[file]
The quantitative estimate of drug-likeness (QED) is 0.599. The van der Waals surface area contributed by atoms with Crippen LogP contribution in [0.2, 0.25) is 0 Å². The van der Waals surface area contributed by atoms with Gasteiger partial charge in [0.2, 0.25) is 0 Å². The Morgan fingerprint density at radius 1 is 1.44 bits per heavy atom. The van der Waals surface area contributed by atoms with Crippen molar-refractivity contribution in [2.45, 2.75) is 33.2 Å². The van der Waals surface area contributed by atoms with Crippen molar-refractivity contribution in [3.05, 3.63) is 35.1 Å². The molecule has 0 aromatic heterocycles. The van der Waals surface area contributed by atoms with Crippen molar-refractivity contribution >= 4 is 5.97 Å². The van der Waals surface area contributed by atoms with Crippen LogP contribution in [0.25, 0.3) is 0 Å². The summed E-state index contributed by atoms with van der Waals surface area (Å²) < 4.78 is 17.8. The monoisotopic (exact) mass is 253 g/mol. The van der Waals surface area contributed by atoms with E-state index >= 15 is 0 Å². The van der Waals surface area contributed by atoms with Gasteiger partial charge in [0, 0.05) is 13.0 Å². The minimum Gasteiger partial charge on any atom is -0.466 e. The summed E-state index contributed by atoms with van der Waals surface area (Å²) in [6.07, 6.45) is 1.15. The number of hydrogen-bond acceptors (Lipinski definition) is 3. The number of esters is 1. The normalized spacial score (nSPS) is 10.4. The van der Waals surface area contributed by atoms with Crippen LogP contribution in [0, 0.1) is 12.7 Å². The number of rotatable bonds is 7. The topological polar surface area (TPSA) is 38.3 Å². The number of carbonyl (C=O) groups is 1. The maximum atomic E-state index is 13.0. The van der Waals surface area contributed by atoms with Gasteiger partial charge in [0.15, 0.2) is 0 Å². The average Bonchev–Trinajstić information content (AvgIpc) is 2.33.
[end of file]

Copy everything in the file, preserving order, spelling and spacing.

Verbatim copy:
The quantitative estimate of drug-likeness (QED) is 0.599. The van der Waals surface area contributed by atoms with Crippen LogP contribution in [0.2, 0.25) is 0 Å². The van der Waals surface area contributed by atoms with Gasteiger partial charge in [0.2, 0.25) is 0 Å². The Morgan fingerprint density at radius 1 is 1.44 bits per heavy atom. The van der Waals surface area contributed by atoms with Crippen molar-refractivity contribution in [2.45, 2.75) is 33.2 Å². The van der Waals surface area contributed by atoms with Crippen molar-refractivity contribution in [3.05, 3.63) is 35.1 Å². The molecule has 0 aromatic heterocycles. The van der Waals surface area contributed by atoms with Crippen molar-refractivity contribution >= 4 is 5.97 Å². The van der Waals surface area contributed by atoms with Crippen LogP contribution in [0.25, 0.3) is 0 Å². The summed E-state index contributed by atoms with van der Waals surface area (Å²) < 4.78 is 17.8. The monoisotopic (exact) mass is 253 g/mol. The van der Waals surface area contributed by atoms with E-state index >= 15 is 0 Å². The van der Waals surface area contributed by atoms with Gasteiger partial charge in [0, 0.05) is 13.0 Å². The minimum Gasteiger partial charge on any atom is -0.466 e. The summed E-state index contributed by atoms with van der Waals surface area (Å²) in [6.07, 6.45) is 1.15. The number of hydrogen-bond acceptors (Lipinski definition) is 3. The number of esters is 1. The normalized spacial score (nSPS) is 10.4. The van der Waals surface area contributed by atoms with Crippen LogP contribution in [0, 0.1) is 12.7 Å². The number of rotatable bonds is 7. The topological polar surface area (TPSA) is 38.3 Å². The number of carbonyl (C=O) groups is 1. The maximum atomic E-state index is 13.0. The van der Waals surface area contributed by atoms with Gasteiger partial charge in [0.15, 0.2) is 0 Å². The average Bonchev–Trinajstić information content (AvgIpc) is 2.33.